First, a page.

My Lords, I do not think that Lancaster House is large enough to house all British businessmen. However, it is a very important campaign. We are taking the single market very seriously. It is the Government's prime duty to make sure that awareness among British industry is as high, if not higher, than among any of our competitors in the EC.

Viscount St. Davids

My Lords, does the noble Lord agree that what is being said by the noble Lord, Lord Young, has been stated many times in this House and therefore does not need repeating here as a first event? I quite agree that many noble Lords have not heard this material. However, does he agree that this is material that needs driving into people's heads with a hammer? It appears that some people need a hammer for that.

Lord Beaverbrook

My Lords, clearly the awareness campaign has a very long way to go both inside and outside Parliament. But it is very important, as I said, that we make sure that the message is driven home.

Lord Cledwyn of Penrhos

My Lords, is the noble Lord aware that what needs to be driven home into the head of the noble Viscount is the fact that Parliament is important? Is he aware that his statement that this is a very important campaign should have been taken into account carefully by his noble friend the Secretary of State? Would it not have been more appropriate in the circumstances for the noble Lord, Lord Young of Graffham, to be here answering this important Question rather than talking to the press in Lancaster House?

Lord Beaverbrook

My Lords, the noble Lord the Leader of the Opposition is better aware than I am that anyone on these Benches answers on behalf of the Government. The Secretary of State unfortunately has other calls on his time. I would be the last to wish to diminish in any way the importance of Parliament, and in particular of your Lordships' House. But it has all been said before in your Lordships' House. The conference at Lancaster House today is specifically targeted on the businessman who, after all, will have to compete in Europe to ensure that British business is at the forefront after 1992.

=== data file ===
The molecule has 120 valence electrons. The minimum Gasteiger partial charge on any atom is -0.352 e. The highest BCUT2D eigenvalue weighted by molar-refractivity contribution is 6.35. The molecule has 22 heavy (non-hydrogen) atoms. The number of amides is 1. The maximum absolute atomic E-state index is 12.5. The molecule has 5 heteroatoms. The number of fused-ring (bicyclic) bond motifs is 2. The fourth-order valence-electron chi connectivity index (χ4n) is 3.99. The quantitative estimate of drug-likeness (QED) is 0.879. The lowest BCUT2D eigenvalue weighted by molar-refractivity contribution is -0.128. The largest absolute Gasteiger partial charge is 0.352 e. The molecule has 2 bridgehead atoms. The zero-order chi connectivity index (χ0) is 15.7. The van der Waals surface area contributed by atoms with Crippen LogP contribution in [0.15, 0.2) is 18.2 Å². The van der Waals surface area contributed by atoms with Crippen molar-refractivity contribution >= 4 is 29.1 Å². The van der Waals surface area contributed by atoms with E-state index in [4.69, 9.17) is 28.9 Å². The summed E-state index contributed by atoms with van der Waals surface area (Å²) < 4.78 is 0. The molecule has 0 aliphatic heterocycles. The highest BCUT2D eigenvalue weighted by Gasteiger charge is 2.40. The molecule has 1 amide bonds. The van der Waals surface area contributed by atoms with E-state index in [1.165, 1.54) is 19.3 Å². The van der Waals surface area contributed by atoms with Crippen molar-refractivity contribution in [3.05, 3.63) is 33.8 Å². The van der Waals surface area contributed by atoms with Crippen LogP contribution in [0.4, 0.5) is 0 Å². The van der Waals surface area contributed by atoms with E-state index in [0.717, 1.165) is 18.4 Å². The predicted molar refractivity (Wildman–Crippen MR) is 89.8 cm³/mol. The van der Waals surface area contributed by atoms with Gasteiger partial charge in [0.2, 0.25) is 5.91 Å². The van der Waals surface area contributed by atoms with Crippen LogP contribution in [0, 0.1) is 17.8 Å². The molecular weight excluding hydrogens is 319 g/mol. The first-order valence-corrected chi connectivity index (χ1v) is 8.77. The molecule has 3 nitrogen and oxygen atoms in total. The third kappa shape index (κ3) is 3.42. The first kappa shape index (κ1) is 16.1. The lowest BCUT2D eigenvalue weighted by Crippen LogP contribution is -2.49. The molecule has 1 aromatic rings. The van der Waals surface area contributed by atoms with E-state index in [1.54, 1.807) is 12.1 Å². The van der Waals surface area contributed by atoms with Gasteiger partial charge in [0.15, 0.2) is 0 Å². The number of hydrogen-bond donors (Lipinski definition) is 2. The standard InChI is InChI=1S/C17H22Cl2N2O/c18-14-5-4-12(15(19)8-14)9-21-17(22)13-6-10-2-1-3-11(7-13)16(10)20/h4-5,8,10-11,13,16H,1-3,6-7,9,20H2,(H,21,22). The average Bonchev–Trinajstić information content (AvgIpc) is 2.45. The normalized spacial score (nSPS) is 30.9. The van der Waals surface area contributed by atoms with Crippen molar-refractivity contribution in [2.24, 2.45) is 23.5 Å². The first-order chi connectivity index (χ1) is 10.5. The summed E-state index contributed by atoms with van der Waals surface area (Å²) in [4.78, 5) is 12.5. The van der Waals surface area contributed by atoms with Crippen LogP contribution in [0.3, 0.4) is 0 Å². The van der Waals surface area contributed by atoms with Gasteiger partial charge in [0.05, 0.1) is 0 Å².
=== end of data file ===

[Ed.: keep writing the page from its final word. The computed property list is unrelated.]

Lord Alport

My Lords, may I ask my noble friend whether the noble Lord, Lord Cockfield, the architect of the single market, will soon be back among us so that he will be able to explain the effects of the single market for this country?

Lord Beaverbrook

My Lords, perhaps the noble Lord would like to address that question to the noble Lord, Lord Cockfield.

Lord Dean of Beswick

My Lords, if a single market is achieved by 1992, will there be a levelling upwards for the workers in this country who in many instances have poorer wage rates and poorer working conditions than their compatriots in the Common Market?

Lord Beaverbrook

My Lords, the success of British industry will be vital for ensuring that the British worker can earn as much or more than his competitors. The only way to ensure an increasing standard of living for all the British workforce is to do better than the competition—not only in the European Community but in all our foreign markets.

Lord Stoddart of Swindon

My Lords, is the noble Lord aware that in 1986 our overall deficit on manufacturing trade with the EC was some £11 billion? Would he care to predict that after 1992 that deficit will reduce or increase?

Lord Hailsham of Saint Marylebone

My Lords, the noble Lord should put that Question down for 1992!

Lord Beaverbrook

My Lords, I could not possibly predict what may happen. Unless British business is made aware and is able to compete after 1992, it is possible that our deficit will rise. The whole point of the campaign launched this morning is to ensure that British business can do as well as possible.